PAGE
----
My experience is that the pain (ideally, for those who are able) must be given a space to be fully felt, in all it’s intensity, even feeling initially that if we allow ourselves to feel it, we will die. But the body/Spirit, in it’s inherent intelligence, wisdom and compassion, knows how much we can feel at a given time, and just shuts down, subsides when we’ve experienced what we are ready for on a given day or time period. It is allowing the absolute truth of the experience to come to the surface and be felt/processed. It is accessed by just being fully with painful feelings that come up in the present, triggered by life, or maybe delving into our history. Deep breathing is also very helpful to allow the body to let go enough to ‘drop into’ the pain.

    So for someone to just say to a trauma survivor, at some point when they think that person should be beyond the grief or whatever they are still experiencing around a trauma, “Get over it”, can be a very destructive thing to do. It can be asking them to shut down again, to go back into denial, disconnect from themselves.

    Holding someone accountable if they are making others miserable because they are trauma survivors is another thing completely. That person has made the step of acknowledging the trauma but hasn’t gone deep enough in processing the raw pain of the experience. They are staving off the real deep feelings and acting out their pain on others.

    So, the real issue is that (for those who are able), to process, feel their pain at the source, in a real, deeper way. This is the process (or an essential part) of reclaiming the self that was lost as a result of trauma.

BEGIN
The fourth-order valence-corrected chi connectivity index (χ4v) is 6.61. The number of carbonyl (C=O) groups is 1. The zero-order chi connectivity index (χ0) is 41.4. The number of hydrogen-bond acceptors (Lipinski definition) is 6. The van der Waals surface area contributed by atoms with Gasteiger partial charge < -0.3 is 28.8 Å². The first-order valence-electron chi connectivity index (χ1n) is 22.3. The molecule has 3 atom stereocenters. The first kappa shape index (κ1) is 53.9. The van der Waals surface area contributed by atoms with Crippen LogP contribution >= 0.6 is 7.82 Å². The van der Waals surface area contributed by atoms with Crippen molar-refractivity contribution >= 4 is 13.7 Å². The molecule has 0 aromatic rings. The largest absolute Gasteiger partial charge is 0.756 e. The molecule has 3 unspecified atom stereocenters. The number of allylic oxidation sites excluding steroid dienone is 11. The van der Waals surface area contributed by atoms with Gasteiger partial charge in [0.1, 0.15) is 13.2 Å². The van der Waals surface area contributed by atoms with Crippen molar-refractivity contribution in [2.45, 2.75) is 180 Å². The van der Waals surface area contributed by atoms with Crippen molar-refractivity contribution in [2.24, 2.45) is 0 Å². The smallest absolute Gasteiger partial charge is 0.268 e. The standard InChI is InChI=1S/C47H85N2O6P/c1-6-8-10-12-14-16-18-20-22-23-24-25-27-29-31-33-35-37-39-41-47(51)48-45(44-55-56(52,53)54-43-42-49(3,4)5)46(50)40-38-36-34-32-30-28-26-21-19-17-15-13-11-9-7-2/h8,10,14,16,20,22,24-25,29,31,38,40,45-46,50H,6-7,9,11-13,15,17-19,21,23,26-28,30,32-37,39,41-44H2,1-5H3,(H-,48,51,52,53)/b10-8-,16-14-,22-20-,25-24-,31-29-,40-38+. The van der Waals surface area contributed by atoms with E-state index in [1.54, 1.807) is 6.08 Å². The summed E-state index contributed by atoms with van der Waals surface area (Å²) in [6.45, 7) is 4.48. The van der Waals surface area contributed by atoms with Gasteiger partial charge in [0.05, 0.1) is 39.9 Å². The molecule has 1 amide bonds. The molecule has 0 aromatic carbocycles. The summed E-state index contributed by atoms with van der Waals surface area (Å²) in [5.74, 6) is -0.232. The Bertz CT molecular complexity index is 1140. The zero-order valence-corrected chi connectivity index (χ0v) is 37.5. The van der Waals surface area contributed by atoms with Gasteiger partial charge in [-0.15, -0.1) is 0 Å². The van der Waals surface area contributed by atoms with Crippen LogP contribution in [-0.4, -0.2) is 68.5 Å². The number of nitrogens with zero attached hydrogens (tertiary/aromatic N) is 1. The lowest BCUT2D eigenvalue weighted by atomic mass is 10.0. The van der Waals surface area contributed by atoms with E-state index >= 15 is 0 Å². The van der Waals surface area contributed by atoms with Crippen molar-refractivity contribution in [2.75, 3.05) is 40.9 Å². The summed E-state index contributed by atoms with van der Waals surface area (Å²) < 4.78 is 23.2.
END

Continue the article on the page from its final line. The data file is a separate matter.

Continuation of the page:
I used to hear a lot of Carolyn Myss’s talks, and remember hearing her say that there should be an end point to ‘processing’ painful experiences. Does she know what that is? Is she God? Could it be possible for some extreme traumas that a person might need to, on some level be dealing with something the rest of their lives?

    Someone with some similar ideas (in a way) is Byron Katie (all your suffering is a result of ‘believing your thoughts’). BK quotes include “Victims are violent people”, and “All sadness is a tantrum”. In both I see an unspoken, underlying contempt for weakness and vulnerability, and resistance/denial of the reality that there are overwhelming, traumatic life experiences which don’t conform to our idea of when we think we should be ‘over’ them and their effects. This contempt of weakness and vulnerability, unfortunately, is common in our culture (usually promoted by men), but not often promoted as spiritual. Both teachers also have a lot of truth, that can be helpful in some contexts. But some truth can then be used to promote something that can be destructive, in the name of healing and spirituality.

    The phrase ’spiritual/emotional bypass’ fits.